Nutrition is a critical aspect of preparing for an Olympic distance triathlon, influencing performance and overall race experience. By adopting a strategic approach to training and race day nutrition, athletes can optimize their fueling strategy to support their athletic endeavors. 

Preparing for an Olympic distance triathlon entails meticulous planning, not just for training but also for nutrition.

In this episode of TRI with CoachParry, Rudolf and Brad delve into everything needed regarding nutrition for an Olympic Distance Triathlon, shedding light on both race day and training requirements. 

Whether you’re a recreational triathlete or aiming for a podium finish, understanding your nutritional needs is paramount to your success in the race.

Understanding the Nutrition Concerns

Nutrition is often referred to as the fourth discipline of triathlon, especially as races extend to longer distances. However, it plays a crucial role even in shorter events like the Olympic distance triathlon.

During training sessions, especially intensity sessions and brick workouts, athletes simulate race conditions to test their nutrition strategy. Rudolf emphasizes the importance of using the same nutrition products during training that you plan to use on race day. This approach allows athletes to experiment with different nutrition options, such as energy gels or bars, and assess their stomach tolerance and performance.

Pre-Race Nutrition: Finding What Works

In the buildup to race day, athletes need to fine-tune their pre-race nutrition to ensure optimal performance. Rudolf advises having breakfast 2-3 hours before the race, tailored to individual stomach tolerance. 

Experimentation during training helps athletes determine what foods they can comfortably consume before different disciplines of the triathlon. For example, some may be able to eat before a run but not before a swim.

Race Day Nutrition: Strategic Fueling

During the Olympic distance triathlon, athletes must strategically fuel their bodies to sustain performance throughout the race. Rudolf outlines his race day nutrition strategy, which includes:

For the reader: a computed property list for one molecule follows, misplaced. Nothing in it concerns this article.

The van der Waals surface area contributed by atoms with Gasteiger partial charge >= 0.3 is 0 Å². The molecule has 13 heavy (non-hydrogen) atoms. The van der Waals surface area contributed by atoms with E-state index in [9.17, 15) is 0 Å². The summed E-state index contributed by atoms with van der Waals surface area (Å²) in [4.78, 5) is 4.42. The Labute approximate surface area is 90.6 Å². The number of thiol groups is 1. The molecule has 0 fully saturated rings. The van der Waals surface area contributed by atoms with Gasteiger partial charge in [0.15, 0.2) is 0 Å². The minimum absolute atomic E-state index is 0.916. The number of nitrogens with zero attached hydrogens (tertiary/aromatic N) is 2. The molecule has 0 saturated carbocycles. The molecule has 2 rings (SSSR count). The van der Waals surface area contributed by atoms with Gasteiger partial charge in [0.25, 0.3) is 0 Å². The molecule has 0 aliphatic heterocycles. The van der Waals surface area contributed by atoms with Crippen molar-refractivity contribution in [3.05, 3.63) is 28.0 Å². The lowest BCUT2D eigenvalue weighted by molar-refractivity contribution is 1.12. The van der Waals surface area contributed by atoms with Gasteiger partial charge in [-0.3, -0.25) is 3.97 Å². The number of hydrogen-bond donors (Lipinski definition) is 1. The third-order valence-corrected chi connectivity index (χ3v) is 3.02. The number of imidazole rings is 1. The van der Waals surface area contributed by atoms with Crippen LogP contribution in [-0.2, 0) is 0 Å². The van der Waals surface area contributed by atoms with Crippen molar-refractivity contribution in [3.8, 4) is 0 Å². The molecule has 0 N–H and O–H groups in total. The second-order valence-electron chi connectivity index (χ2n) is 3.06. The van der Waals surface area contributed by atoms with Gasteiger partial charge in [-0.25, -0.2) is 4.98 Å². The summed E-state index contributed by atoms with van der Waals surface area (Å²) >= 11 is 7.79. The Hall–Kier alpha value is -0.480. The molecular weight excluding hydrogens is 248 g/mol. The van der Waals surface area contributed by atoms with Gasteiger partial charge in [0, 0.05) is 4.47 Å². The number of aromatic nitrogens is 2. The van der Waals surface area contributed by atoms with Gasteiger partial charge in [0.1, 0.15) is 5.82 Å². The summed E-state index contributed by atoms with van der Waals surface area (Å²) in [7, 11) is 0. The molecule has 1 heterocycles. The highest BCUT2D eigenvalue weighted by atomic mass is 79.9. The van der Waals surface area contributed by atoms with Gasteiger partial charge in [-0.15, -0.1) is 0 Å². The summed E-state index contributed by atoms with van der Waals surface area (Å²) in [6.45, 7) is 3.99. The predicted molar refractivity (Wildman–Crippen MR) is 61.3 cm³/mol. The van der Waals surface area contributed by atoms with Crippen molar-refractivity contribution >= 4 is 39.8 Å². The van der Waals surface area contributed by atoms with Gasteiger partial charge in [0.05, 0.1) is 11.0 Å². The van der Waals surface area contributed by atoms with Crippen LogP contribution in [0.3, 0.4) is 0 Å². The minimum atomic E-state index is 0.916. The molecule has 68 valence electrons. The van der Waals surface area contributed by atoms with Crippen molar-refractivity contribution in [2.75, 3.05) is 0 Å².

• Pre-Swim: No intake of gels or food due to the short duration of the swim leg.
  • On the Bike: Consuming one bottle of energy drink and one bottle of water, with the energy drink providing carbohydrates for fuel. Adjusting hydration based on weather conditions, athletes may opt for water to cool down.
  • Transition 2 (T2): Taking a gel just before exiting T2 to prepare for the run leg.
  • Run Leg: Consuming gels or energy products based on individual needs and race duration, ensuring not to exceed the body’s absorption limit of 60-90g of carbohydrates per hour.

Whether you’re a podium contender or finishing closer to three hours, the basic principles of nutrition apply to all athletes. Understanding your body’s carbohydrate absorption limits and experimenting with nutrition during training enables athletes to tailor their fueling strategy to their specific needs and race duration.


With a passion for high performance sport – Lindsey Parry is one of South Africa’s most widely recognised coaches. Having led a team to the London, Rio and Tokyo Olympic Games as well as the Commonwealth Games in Edinburgh, the Gold Coast & Birmingham, and coached both triathletes and runners onto podiums of some of the world’s most illustrious races, Lindsey has a unique ability to understand what it takes to succeed at any level and thrives on coaching, motivating and inspiring others to do the same – whether it’s on the track, on stage or behind a mic.

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